Bath and North East Somerset Council Does Not provide a pest control service for the treatment of badgers, but please read the following information for some guidance.
Their black and white striped head most easily identifies badgers. They are not very vocal, although they occasionally make sounds ranging from whining in pleasure to growling and barking in threat.
Signs of badger activity can be seen more easily than the animal itself. Look for evidence such as heavily worn badger paths with distinctive 5-toed footprints, claw marks on trees, dung pits, mounds of earth outside the entrances to sets, remains of bedding material, and coarse, wiry badger hair.
Badgers and their setts are protected under the Protection of Badgers Act 1992, which makes it illegal to kill, injure or take badgers or to interfere with a badger sett. The term ‘badger sett’ is normally understood to mean the system of tunnels and chambers, in which badgers live, and their entrances and immediate surrounds.
The Council is not responsible for solving problems relating to badgers. Please see below for directions on where to go for advice.
Where to go for advice
The Natural England web site contains a considerable amount of information about badgers including a frequently asked questions section. Please follow the link to Natural England for further information and guidance on Badgers.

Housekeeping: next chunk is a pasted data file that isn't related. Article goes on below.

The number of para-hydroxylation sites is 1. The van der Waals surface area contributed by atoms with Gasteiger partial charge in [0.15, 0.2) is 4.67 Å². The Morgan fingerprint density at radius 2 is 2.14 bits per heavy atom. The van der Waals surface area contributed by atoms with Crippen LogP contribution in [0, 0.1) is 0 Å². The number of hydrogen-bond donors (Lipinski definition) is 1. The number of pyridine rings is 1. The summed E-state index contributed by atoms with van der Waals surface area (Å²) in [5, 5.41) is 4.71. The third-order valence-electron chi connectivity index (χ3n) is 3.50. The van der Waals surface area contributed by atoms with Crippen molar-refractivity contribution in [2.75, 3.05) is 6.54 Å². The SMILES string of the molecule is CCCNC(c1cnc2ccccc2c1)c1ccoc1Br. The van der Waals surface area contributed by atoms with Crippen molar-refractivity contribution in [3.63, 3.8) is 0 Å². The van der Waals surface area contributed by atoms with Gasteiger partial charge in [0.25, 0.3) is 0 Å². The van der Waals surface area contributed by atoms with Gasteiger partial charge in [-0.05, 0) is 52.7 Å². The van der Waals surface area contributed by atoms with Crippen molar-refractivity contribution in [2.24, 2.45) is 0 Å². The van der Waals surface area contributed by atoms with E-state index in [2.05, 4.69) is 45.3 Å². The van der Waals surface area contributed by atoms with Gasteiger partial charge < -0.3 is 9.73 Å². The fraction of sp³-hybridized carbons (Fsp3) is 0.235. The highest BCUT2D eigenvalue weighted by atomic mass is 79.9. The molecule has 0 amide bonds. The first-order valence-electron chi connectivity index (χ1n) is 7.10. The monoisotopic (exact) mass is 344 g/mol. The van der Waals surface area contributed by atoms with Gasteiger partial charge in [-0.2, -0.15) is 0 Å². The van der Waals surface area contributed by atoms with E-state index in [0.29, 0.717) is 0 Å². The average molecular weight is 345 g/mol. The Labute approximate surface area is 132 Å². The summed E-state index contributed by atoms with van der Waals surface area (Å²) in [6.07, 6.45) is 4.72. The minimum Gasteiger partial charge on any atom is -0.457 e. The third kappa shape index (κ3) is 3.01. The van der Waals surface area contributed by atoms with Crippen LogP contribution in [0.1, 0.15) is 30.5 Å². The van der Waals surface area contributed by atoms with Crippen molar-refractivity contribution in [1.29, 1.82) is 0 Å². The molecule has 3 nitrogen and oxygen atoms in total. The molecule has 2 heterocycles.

Alternatively there is a network of over 60 local Badger Groups across Great Britain, all working for the protection of their local badgers. Please see the Badger Trust website for further information.
1. What can I do to discourage badgers in my garden?
2. What can I do to prevent badgers digging up my lawn?
A1. One possible solution could be to use bins fitted with a clip-on lid or expanding bungee straps to secure the lid.
A2. Lawn damage is caused when badgers are attracted by the presence of turf pests (A turf pest is a creature that lives within the turf and feeds on the grass plant such as ants, earthworms, chafer grubs etc.) Pesticides to eradicate these turf pests may alleviate the problem but the effects on other beneficial pests should be considered. An alternative solution may be to lay wire netting beneath the soil to prevent badgers digging for grubs or flower bulbs.